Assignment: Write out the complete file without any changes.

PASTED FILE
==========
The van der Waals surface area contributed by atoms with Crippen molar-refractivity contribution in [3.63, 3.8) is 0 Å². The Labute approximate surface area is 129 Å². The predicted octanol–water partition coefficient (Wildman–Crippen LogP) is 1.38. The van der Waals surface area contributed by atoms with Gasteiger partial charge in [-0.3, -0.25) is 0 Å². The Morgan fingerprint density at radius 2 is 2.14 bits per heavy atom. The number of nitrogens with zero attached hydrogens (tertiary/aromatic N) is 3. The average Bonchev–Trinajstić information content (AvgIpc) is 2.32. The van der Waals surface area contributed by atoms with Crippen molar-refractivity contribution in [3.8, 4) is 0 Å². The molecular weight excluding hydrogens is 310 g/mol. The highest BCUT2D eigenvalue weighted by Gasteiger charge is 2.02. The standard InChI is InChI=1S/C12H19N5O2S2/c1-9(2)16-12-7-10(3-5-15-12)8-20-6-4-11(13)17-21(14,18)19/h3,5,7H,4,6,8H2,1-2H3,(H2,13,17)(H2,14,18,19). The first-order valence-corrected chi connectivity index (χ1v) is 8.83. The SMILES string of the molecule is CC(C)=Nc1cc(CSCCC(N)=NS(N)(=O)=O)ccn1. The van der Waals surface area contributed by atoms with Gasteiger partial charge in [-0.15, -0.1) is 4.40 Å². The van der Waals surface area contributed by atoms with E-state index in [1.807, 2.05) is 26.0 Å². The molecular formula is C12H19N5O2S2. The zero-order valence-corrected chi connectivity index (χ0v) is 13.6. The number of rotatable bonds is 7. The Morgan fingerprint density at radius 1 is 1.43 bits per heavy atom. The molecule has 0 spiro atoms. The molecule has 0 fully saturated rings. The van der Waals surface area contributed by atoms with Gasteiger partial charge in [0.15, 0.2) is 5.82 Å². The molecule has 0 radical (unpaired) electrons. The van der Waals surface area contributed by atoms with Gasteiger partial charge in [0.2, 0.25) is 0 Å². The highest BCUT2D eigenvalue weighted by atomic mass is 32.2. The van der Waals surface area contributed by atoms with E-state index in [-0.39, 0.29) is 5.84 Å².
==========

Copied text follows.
The van der Waals surface area contributed by atoms with Crippen molar-refractivity contribution in [3.63, 3.8) is 0 Å². The Labute approximate surface area is 129 Å². The predicted octanol–water partition coefficient (Wildman–Crippen LogP) is 1.38. The van der Waals surface area contributed by atoms with Gasteiger partial charge in [-0.3, -0.25) is 0 Å². The Morgan fingerprint density at radius 2 is 2.14 bits per heavy atom. The number of nitrogens with zero attached hydrogens (tertiary/aromatic N) is 3. The average Bonchev–Trinajstić information content (AvgIpc) is 2.32. The van der Waals surface area contributed by atoms with Crippen molar-refractivity contribution in [3.8, 4) is 0 Å². The molecular weight excluding hydrogens is 310 g/mol. The highest BCUT2D eigenvalue weighted by Gasteiger charge is 2.02. The standard InChI is InChI=1S/C12H19N5O2S2/c1-9(2)16-12-7-10(3-5-15-12)8-20-6-4-11(13)17-21(14,18)19/h3,5,7H,4,6,8H2,1-2H3,(H2,13,17)(H2,14,18,19). The first-order valence-corrected chi connectivity index (χ1v) is 8.83. The SMILES string of the molecule is CC(C)=Nc1cc(CSCCC(N)=NS(N)(=O)=O)ccn1. The van der Waals surface area contributed by atoms with Gasteiger partial charge in [-0.15, -0.1) is 4.40 Å². The van der Waals surface area contributed by atoms with E-state index in [1.807, 2.05) is 26.0 Å². The molecular formula is C12H19N5O2S2. The zero-order valence-corrected chi connectivity index (χ0v) is 13.6. The number of rotatable bonds is 7. The Morgan fingerprint density at radius 1 is 1.43 bits per heavy atom. The molecule has 0 spiro atoms. The molecule has 0 fully saturated rings. The van der Waals surface area contributed by atoms with Gasteiger partial charge in [0.15, 0.2) is 5.82 Å². The molecule has 0 radical (unpaired) electrons. The van der Waals surface area contributed by atoms with Gasteiger partial charge in [0.2, 0.25) is 0 Å². The highest BCUT2D eigenvalue weighted by atomic mass is 32.2. The van der Waals surface area contributed by atoms with E-state index in [-0.39, 0.29) is 5.84 Å².